The Icelandic horse is a thoroughbred that has evolved through the centuries without any interference to take on the characteristics that it now possesses. The breed is marked by beauty and well-proportioned limbs, great sturdiness and endurance, adaptability and, last but not least, a variety of walks. The breed is known especially for tolt, a slow trot in which the horse only touches one hoof on the ground at a time. The slow trot is particularly comfortable for the rider. Though the Icelandic horse is a rather small one specialists do not consider it a pony – its average height to the shoulder being 138 cm.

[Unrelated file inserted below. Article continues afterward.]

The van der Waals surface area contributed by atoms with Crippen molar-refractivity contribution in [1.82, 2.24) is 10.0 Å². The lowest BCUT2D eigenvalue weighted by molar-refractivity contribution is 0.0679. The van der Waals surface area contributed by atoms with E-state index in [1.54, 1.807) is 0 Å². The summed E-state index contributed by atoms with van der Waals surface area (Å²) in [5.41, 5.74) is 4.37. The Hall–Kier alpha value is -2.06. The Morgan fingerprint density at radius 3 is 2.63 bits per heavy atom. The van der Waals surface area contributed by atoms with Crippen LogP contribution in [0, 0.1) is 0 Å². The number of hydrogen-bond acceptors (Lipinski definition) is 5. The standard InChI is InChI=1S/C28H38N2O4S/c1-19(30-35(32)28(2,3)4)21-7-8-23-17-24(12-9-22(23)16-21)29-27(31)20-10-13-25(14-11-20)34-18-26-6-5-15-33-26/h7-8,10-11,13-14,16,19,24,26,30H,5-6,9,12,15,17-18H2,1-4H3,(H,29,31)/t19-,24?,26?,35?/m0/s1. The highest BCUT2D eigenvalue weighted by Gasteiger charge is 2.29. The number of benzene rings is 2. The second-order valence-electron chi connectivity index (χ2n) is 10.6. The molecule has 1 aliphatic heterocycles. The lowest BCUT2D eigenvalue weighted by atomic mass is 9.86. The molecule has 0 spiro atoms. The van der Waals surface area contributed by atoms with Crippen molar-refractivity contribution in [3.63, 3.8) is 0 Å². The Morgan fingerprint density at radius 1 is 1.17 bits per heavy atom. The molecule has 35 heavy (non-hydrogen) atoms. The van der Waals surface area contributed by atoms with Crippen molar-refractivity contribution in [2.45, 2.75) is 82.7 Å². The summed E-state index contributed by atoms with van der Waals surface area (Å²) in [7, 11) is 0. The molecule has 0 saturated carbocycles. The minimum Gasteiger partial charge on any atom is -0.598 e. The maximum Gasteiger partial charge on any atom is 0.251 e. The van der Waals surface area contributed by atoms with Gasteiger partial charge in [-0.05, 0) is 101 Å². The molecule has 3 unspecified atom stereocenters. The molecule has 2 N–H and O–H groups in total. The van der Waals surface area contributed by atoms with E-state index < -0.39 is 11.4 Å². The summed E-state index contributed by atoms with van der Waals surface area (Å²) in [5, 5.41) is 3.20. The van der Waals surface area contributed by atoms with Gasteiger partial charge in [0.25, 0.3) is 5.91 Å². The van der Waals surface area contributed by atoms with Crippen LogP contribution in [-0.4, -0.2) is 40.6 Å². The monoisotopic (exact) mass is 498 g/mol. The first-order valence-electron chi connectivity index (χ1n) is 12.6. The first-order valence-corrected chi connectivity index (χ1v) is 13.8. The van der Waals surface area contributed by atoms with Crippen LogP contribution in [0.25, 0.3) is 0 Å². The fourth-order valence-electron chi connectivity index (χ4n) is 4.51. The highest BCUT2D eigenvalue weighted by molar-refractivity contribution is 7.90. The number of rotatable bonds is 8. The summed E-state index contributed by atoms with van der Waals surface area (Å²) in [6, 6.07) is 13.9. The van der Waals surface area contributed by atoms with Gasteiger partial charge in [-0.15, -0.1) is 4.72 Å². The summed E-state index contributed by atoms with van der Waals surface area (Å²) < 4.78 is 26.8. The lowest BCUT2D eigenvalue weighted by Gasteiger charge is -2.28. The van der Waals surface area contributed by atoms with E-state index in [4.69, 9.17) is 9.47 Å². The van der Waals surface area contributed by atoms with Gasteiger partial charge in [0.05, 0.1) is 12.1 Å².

One of the characteristics of the Icelandic horse is the great variety in coloring. The breed is not linked to any particular colors – attested to by the fact that the Icelandic language has surprisingly many words to describe the color of a horse. Only one farm is dedicated to breeding horses of a specific shades: as a sample Kirkjubaer in southern-Iceland, where all the horses are a hue of red.
It is thought that in Iceland there are now some 70-75 thousand horses. Most farmers still keep horses and some breed horses exclusively, often keeping hundreds at a time.